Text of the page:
Four patients, all presenting with clinical stage B2 disease, developed recurrent disease at a median of 8.25 months (range, 6–11 months) (Table 4). Patient 1, who had poor-risk disease defined by tumor marker elevation, underwent a left full modified dissection with teratoma in the periaortic lymph node package. He subsequently developed recurrent teratoma in the chest at 8 months. The remaining 3 patients (all with good-risk disease) underwent a right modified dissection, all with teratoma in the IAC lymph nodes. One patient developed recurrent disease at 8 months over the right common iliac artery, lateral to the right ureter, out of the field of dissection, and underwent primary resection, which revealed teratoma. Patient 3 developed recurrent disease at 6 months with tumor in the retrocrural and right parapsoas region lateral to the ureter. It was suspected that this was recurrent teratoma, and treatment was primary resection. Pathology revealed teratoma and yolk sac tumor. Adjuvant chemotherapy was not administered. The fourth patient developed recurrent disease at 11 months and had teratoma identified in the right inguinal canal.

Table 4. Characteristics of Patients Who Underwent Modified Retroperitoneal Lymph Node Dissection With Recurrent Disease
PatientTemplatePathologyInitial locationTime to recurrence, moLocation of recurrenceTreatmentPathologyCurrent status
  1. NED indicates no evidence of disease; IAC, interaortocaval.

1Left full modifiedTeratomaPeriaortic8ChestResectionTeratomaNED
2Right modifiedTeratomaIAC8Right iliac arteryResectionTeratomaNED
3Right modifiedTeratomaIAC6Retrocrural right parapsoasResectionYolk sac and teratomaNED
4Right modifiedTeratomaIAC11Right inguinal canalResectionTeratomaNED

Twenty patients had follow-up <12 months. Excluding those 20 patients, the median follow-up for the remaining 76 patients who did not develop recurrent disease was 40.9 months, and the 2- and 5-year DFS rates both were 95%.

DISCUSSION

  1. Top of page
  2. Abstract
  3. MATERIALS AND METHODS
  4. RESULTS
  5. DISCUSSION
  6. REFERENCES

There is general agreement among testis cancer experts that residual retroperitoneal tumor after chemotherapy should be resected. The rationale for this is that, even in patients with serum tumor marker normalization, residual retroperitoneal tumor may contain teratoma or carcinoma, which ultimately may have a deleterious effect on long-term outcome. This resection of residual retroperitoneal tumor is not merely a biopsy or sampling. Indeed, complete resection is necessary for an optimal outcome.5 If, by the employment of a modified template in the postchemotherapy setting, the local recurrence rate increases, then a more limited template should not be used.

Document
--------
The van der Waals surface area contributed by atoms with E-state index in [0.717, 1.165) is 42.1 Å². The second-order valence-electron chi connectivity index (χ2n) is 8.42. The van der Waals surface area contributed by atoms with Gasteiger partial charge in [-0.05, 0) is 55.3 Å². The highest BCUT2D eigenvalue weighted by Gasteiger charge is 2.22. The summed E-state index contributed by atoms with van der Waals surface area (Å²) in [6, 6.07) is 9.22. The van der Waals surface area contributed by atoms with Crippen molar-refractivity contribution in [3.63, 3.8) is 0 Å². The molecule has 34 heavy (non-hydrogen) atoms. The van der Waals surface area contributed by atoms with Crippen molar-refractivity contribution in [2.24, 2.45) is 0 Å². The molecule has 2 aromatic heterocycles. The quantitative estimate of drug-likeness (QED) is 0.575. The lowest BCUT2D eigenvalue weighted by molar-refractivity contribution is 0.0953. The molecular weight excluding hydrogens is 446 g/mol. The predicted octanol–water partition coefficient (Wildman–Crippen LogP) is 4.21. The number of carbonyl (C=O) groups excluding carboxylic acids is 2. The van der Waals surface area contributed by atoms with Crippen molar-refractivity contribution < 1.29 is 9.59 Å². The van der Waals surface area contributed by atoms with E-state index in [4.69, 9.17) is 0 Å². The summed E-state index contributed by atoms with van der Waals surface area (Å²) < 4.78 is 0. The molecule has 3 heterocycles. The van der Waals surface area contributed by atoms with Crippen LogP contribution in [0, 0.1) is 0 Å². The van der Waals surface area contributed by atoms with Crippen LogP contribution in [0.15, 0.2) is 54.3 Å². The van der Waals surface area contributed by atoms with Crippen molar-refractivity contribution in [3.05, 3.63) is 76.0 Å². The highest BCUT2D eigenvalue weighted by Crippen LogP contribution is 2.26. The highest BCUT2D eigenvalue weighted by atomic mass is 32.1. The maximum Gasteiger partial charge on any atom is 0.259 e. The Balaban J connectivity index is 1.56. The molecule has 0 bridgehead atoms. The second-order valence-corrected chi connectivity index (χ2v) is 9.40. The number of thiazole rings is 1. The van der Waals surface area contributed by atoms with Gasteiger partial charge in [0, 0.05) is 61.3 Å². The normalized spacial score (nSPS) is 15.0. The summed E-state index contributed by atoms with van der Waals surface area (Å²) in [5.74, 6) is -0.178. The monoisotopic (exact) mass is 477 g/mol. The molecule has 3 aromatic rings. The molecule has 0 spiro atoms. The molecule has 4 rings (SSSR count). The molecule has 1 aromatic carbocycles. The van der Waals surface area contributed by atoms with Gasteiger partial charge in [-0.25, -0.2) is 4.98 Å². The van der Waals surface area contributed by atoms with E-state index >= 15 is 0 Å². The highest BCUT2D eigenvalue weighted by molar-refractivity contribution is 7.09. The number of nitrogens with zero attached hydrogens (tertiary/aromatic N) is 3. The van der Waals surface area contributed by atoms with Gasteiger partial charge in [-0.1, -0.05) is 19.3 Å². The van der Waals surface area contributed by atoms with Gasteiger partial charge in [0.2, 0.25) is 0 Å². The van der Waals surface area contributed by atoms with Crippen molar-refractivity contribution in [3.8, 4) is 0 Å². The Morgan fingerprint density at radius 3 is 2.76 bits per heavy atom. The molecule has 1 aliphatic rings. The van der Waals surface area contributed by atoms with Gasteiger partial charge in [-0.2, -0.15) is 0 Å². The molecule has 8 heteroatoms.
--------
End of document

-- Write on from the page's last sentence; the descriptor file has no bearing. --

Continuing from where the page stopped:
In a series of 113 patients who underwent full bilateral PC-RPLND, investigators at the Memorial Sloan-Kettering Cancer Center reported an 8% incidence of disease (cancer/teratoma) identified in the contralateral landing zone.6 All of the men in their cohort presented with “bulky disease” and were treated with cisplatin or carboplatin-based chemotherapy. The investigators concluded that a modified dissection should be considered in patients with 1) no palpable residual tumor mass, 2) left primary tumors, and 3) right primary tumors that have no evidence of cancer/teratoma on frozen section analysis of the residual mass. Rabbani et al. reported on 39 patients who underwent a bilateral PC-RPLND to determine the incidence of teratoma/cancer identified in the contralateral landing zone if a modified dissection was performed. One patient (2.6%) with a left-sided primary tumor had teratoma outside the boundaries of a modified template in the area of the contralateral landing zone.7 This cohort differs from the current series, in that 1) the boundaries of a right-sided template included the periaortic lymph nodes above the IMA, and 2) also included in this series were patients with residual tumor masses after chemotherapy on the contralateral landing zone of the primary tumor who would have been excluded from the current series.

Oldenberg et al. reported the results of 87 patients who underwent PC-RPLND in a group of patients with residual masses <20 mm.8 Pathology revealed necrosis in 67% of patients, teratoma in 26% of patients, and cancer in 7% of patients. There were 5 recurrences, and the 5-year DFS rate was 94% at a medium follow-up of 80 months. Fifty of the 87 patients underwent a “unilateral RPLND,” and 3 recurrences were reported, all outside the retroperitoneum, indicating that the template of dissection was adequate. Those authors did state concerns that a modified dissection may not entirely avoid the risk of a growing teratoma near the area of resection.